As for LSP implementation, we can definitely have a look at what is currently possible/exposed. I remember checking stanc3 repo about a year ago to see if there’s any development on LSP support and finding this issue that seemed relevant at the time. Is there a coordinated effort inside Stan organization to work on LSP support?

@rok_cesnovar I had a look at the code you have shared. It seems that any change would require a recompilation to highlight possible errors etc. Did I get this correctly? Ideally, of course, the server would be using some diagnostic info on-the-fly, but I understand that it might be problematic. That’s why I was asking whether there’s some work internally on exposing APIs for e.g. syntax errors pre-compilation. At the same time, I don’t think that embedding stanc3 would be a problem size-wise.


Welcome @ivan-bocharov!

Yes, right now that would mean recompiling. Though recompiling is basically instant, we should think about a LSP, I agree.

I was thinking more if we could add functionalities like doing an actual syntax check, running the canonicalizer, doing a pedantic check, etc. These are all available with stanc3 via different flags.
But dont get me wrong, this add-on is fantastic as is already.

I played a bit more with your demo and I love it. I especially like autoformatting and syntax checks via compilation for the purpose of the extension. I will have a look at what has changed in the VSCode LSP APIs since last time I checked and will try to integrate some of stanc3 features into the package.

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Great! Looking forward to any updates.

Oh and also good luck with the final PhD steps!

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@ivan-bocharov good luck on your final PhD steps. And thank you for the kindness in the PRs, and for the great extension.

Guys, let me know how I can help in further developments.


Thanks everyone! There’s still quite some work to be done and I probably should’ve used “leaving TU/e” instead of “finishing” :)

I’ll keep posting updates in this thread unless we discover something that would warrant a new topic.

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@ivan-bocharov @storopoli If any of you two spare a few moments and want to mae a quick write up with some images/gifs I would be very happy to post this on our Stan blog and tweet it out from our Stan Twiiter account to get some more exposure it deserves. It does not have to be lengthy.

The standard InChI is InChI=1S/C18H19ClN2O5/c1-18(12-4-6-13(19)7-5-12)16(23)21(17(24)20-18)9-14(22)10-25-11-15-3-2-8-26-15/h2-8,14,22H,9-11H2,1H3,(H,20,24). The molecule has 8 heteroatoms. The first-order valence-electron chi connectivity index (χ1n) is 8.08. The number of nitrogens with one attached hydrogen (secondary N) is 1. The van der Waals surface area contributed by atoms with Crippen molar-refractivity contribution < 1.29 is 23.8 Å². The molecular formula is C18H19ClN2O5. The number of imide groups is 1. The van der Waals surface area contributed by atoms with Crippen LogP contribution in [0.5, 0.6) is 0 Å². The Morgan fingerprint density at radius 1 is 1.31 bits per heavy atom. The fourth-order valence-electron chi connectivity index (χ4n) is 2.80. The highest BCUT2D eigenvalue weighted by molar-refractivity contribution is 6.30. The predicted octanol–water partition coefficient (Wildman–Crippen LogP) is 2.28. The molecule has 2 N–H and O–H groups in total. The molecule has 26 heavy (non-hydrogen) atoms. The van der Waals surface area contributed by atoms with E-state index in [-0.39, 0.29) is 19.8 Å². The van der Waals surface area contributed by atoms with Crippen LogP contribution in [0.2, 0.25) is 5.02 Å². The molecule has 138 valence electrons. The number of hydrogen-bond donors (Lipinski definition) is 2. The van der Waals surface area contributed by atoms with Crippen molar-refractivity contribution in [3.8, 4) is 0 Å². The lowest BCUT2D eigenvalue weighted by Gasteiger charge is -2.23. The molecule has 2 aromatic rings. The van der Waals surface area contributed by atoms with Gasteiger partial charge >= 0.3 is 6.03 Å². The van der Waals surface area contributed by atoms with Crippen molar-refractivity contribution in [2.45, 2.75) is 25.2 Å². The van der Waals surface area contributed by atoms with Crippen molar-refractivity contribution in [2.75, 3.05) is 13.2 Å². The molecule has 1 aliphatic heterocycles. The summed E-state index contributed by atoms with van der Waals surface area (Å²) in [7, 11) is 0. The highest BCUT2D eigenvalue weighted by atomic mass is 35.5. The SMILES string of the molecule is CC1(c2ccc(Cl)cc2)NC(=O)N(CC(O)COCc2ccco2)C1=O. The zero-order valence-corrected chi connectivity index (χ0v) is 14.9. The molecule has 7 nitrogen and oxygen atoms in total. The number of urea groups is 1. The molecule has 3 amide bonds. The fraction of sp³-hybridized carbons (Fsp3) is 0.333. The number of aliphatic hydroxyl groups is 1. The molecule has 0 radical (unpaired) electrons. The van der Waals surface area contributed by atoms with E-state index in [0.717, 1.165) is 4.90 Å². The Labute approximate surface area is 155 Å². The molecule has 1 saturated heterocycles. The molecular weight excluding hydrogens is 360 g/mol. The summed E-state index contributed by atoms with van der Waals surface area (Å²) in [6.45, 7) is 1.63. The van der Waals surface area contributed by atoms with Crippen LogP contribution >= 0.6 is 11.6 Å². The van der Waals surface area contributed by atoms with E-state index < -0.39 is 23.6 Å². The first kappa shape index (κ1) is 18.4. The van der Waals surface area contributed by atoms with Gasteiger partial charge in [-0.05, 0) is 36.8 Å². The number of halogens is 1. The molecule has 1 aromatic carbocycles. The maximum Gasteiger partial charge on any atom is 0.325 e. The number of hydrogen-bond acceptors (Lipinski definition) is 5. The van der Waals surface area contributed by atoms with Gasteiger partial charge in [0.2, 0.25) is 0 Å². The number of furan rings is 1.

No pressure though.

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@rok_cesnovar Thanks! I’ll write a short post by the end of the week!

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Has there been any update on the initial stages of the effort to get Stan a language server? It would go a long way towards easing some of the challenges of writing Stan code, especially for newer users. A decent language server implementation would also allow for a more universal experience across a whole bunch of tools/editors – VS Code, Jupyter, vim/emacs, etc…

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No updates from my part. The main problem is that the LS I think is based on JavaScript which I don’t know anything…

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My understanding is a LS can be implemented in any language. The OCaml language server is implemented in OCaml. I believe it’s reasonable to re-use a lot of the existing functionality in stanc3 as part of this – see, for example, this python LS which implements the protocol but stubs out much of the functionality to existing packages like Jedi or Rope.

If someone would like to start a project for this I would be happy to contribute – my only request is we don’t do it in Javascript

The language server extension guide that VS Code puts forward does a good job of explaining the process:

  1. The language client would have to be in Javascript/Typescript, which looks like it probably does nothing more than take data about the files being edited and passing them to the language server via JSON over the language server protocol.
  2. The language server which is the backend process doing the actual code analysis and returning things like autocomplete/linting/error checking/etc, can be written in any language.

Not sure what would be the best approach for the Stan community, but I’d imagine something in the Python or Julia space would be the lightest lift for writing the LSP.


If the idea is to simply call stanc3 and let it handle the errors, etc I think Python is a good lightweight choice. I’m not sure if that will get very far in the end however, because I think a lot of the LSP features depend on fail-slow parsing which tries to parse even after encountering an error, which stanc3 doesn’t do. The library we use in OCaml for parsing supports it, so we could copy the grammar directly and set up a fault tolerant parser, but then you’re tied to OCaml as the implementation language

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Definitely would restrict some of the on-the-fly error testing, but I imagine the autocomplete or built-in documentation/function signature features would be really valuable on their own.

Perhaps an initial implementation that focuses on documentation-based features would be easier than trying to get stanc3 to perform fail-slow parsing.


@ivan-bocharov since PR Support .stanfunctions as an extension for files containing only function definitions/declarations by WardBrian · Pull Request #1022 · stan-dev/stanc3 · GitHub there is another valid stan file ending .stanfunctions. Would it be possible to update the stan-vscode to recognize file endings with .stanfunctions?